Frost Bank, a subsidiary of Cullen/Frost Bankers, Inc., announced on Friday that it discovered the unauthorized access to images of checks stored electronically.
According to the company, it discovered last week that a third-party lockbox software program had been compromised, resulting in unauthorized users being able to view and copy images of checks stored electronically in the image archive. Frost Bank systems weren’t impacted in the incident, Frost says.
Customers can use lockbox services to send payments to a central post office box. The bank receives the payments and credits them directly to a business’s account.
The information that was accessed as part of the incident could be used to forge checks, the company says.
The company says it stopped the identified unauthorized access immediately after discovering it, and that it also launched an investigation into the matter. Frost says it is working with an unnamed cybersecurity firm to investigate the incident and that the law-enforcement authorities have been informed as well.
“At Frost, we care deeply about taking care of our customers and protecting their information, and we regret that this situation has occurred. We are working very hard to make things right,” Frost Chairman and CEO Phil Green said in a statement.
According to the company, the unauthorized access was limited to a software program serving around 470 commercial customers using the electronic lockbox. The fraction of impacted Frost customer base might experience forgeries on accounts or could be informed of compromised check images.
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Related: U.S. Banking Regulator Hit by 54 Breaches in 2015, 2016
Facebook shares plunged Monday following revelations that a firm working for Donald Trump’s presidential campaign harvested data on 50 million users, as analysts warned the social media giant’s business model could be at risk.
Calls for investigations came on both sides of the Atlantic after Facebook responded to the explosive reports of misuse of its data by suspending the account of Cambridge Analytica, a British communications firm hired by Trump’s 2016 campaign.
“This is a major breach that must be investigated. It’s clear these platforms can’t police themselves,” Democratic Senator Amy Klobuchar said on Twitter.
Expressing “serious concern regarding recent reports that data from millions of Americans was misused in order to influence voters,” Klobuchar and Republican Senator John Kennedy called for Facebook chief Mark Zuckerberg and other top executives to appear before Congress, along with the CEOs of Google and Twitter.
In Europe, officials voiced similar outrage.
Vera Jourova, European Commissioner for Justice, Consumers and Gender Equality, called the revelations “horrifying, if confirmed,” and vowed to address her concerns while travelling to the United States this week.
In Britain, parliamentary committee chair Damian Collins said both Cambridge Analytica and Facebook had questions to answer following what appears to be a giant data breach, carried out in an attempt to influence voters’ choices at the ballot box.
“We have repeatedly asked Facebook about how companies acquire and hold on to user data from their site, and in particular whether data had been taken from people without their consent,” Collins said in a statement.
“Their answers have consistently understated this risk, and have also been misleading to the committee.”
On Wall Street, Facebook shares skidded 7.7 percent in midday trade amid concerns about pressure for new regulations that could hurt its business model.
Brian Wieser at Pivotal Research said the revelations highlight “systemic problems at Facebook,” but that they won’t immediately impact Facebook revenues.
Still he said “risks are now enhanced” because of the potential for regulations on how Facebook uses data for advertising and monitoring users.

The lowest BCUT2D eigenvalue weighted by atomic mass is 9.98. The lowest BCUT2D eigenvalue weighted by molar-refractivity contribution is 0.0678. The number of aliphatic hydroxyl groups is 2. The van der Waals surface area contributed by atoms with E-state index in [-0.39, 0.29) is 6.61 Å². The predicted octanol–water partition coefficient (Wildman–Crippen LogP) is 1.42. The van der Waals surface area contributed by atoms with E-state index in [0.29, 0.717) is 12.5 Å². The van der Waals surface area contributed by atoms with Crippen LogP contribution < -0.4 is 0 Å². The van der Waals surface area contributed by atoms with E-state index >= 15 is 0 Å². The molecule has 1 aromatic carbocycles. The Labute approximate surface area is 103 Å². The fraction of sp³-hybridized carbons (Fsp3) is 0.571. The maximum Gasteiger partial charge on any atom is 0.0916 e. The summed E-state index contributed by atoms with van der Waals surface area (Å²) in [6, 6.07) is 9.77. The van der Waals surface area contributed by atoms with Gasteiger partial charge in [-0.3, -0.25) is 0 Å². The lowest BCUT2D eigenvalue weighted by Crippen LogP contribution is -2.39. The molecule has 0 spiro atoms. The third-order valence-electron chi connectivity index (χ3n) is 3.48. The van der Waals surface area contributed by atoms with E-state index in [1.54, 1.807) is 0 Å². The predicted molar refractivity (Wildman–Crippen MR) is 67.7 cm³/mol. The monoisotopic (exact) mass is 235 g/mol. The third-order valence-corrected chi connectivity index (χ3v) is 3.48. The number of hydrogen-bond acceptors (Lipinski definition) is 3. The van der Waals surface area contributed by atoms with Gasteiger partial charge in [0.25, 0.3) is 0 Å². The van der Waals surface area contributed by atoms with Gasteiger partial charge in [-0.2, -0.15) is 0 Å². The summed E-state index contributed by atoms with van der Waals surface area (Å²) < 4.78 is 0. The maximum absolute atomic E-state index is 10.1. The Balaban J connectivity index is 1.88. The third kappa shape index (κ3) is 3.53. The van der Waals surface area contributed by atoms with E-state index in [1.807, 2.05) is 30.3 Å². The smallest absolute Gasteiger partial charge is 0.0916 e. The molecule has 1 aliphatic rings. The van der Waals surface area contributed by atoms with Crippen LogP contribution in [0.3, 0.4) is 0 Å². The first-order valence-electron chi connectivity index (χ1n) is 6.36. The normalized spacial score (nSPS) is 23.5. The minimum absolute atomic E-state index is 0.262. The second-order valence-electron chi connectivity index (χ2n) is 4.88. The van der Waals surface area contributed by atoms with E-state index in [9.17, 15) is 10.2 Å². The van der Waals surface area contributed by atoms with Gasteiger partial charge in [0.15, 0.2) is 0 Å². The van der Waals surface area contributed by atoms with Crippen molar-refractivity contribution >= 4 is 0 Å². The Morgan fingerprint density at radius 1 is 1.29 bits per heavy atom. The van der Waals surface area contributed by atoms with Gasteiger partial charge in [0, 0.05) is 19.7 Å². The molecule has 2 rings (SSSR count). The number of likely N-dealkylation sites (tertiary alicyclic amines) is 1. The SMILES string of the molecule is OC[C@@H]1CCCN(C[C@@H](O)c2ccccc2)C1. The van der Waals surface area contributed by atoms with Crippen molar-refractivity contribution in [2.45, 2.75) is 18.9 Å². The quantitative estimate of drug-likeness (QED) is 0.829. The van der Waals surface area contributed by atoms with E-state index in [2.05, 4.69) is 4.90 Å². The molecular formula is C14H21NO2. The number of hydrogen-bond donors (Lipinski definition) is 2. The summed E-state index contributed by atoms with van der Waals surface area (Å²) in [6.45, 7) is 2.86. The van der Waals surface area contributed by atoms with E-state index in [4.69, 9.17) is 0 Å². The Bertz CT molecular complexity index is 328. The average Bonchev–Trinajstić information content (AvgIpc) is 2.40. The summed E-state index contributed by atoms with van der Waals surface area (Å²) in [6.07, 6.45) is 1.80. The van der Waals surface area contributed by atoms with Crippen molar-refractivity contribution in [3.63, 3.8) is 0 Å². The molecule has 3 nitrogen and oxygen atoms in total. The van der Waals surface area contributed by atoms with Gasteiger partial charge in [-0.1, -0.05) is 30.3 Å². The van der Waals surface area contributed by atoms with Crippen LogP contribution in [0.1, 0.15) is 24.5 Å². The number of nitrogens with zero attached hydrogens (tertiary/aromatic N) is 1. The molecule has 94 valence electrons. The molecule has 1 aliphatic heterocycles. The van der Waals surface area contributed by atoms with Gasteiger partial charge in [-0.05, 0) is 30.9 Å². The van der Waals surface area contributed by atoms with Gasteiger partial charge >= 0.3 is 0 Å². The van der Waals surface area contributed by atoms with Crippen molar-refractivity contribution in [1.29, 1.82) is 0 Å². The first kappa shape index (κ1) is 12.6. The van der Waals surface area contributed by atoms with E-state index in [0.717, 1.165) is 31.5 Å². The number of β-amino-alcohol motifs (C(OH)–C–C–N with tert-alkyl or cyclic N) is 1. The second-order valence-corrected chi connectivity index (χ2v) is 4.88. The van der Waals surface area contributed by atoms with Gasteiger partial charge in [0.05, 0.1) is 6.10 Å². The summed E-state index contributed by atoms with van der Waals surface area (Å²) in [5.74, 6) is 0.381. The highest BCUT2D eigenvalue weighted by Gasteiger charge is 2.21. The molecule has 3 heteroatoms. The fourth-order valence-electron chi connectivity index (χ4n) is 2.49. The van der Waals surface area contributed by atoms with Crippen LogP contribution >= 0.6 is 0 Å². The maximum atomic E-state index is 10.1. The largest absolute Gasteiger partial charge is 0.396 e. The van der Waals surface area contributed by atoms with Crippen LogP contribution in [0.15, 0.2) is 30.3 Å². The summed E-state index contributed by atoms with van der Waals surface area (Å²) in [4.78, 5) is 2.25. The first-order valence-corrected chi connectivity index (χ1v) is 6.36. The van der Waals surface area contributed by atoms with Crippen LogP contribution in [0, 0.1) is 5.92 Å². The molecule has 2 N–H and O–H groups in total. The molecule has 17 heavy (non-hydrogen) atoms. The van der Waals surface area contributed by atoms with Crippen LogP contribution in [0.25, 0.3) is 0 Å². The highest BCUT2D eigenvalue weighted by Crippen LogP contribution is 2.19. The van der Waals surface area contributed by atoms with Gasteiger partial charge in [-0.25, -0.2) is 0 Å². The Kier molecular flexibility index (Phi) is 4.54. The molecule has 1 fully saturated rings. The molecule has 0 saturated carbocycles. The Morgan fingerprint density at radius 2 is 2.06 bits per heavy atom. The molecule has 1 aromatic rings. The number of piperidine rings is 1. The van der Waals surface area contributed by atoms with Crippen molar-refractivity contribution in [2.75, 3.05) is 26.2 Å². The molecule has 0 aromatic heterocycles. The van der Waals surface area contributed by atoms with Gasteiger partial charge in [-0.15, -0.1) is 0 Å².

According to a joint investigation by The New York Times and Britain’s Observer, Cambridge Analytica was able to create psychological profiles on 50 million Facebook users through the use of a personality prediction app that was downloaded by 270,000 people, but also scooped up data from friends.
Cambridge Analytica said it was in touch with Facebook while denying any misuse of data.
Facebook on Friday suspended the firm, but pushed back against the claim of a major breach, suggesting misused data was limited to a far smaller group of users.
Jennifer Grygiel, a Syracuse University professor who studies social media, said the disclosures will increase pressure to regulate Facebook and other social media firms.
“Self-regulation is not working,” Grygiel said.
“I’m wondering how bad this needs to get before our regulators step in and hold these companies accountable.”
Grygiel said the breach stems from “thin” regulations that allowed Facebook and its partners to exploit data without oversight.
“They grew because of this,” she said. “This was not a mistake.”
Daniel Kreiss, a professor of media and communications at the University of North Carolina, said Facebook failed to live up to its responsibilities in handling targeted political ads as it expanded.
“The fact that Facebook seems to make no distinction between selling sneakers and selling a presidential platform is a deep problem,” Kreiss said.
Some analysts suggested the breach posed an existential crisis for Facebook because of how it gathers and uses data on its two billion members.
David Carroll, a media professor at the New School’s Parsons School of Design, said Facebook and others will soon be forced to live with new privacy rules such as those set to take effect in the European Union.
“Facebook and Google will have to ask users a lot more permission to track them,” Carroll said. “Most people are going to say no, so I think it’s going to have a huge impact on these companies.”
Carroll has filed a legal action in Britain calling on Cambridge Analytica to disclose what data was gathered and used on him.
“If I can get them to disclose my data or my personality score, it indicates every other American has the right to the same thing,” he said.
Another cybersecurity firm has independently confirmed some of the AMD processor vulnerabilities discovered by Israel-based CTS Labs, but the controversial disclosure has not had a significant impact on the value of the chip giant’s stock.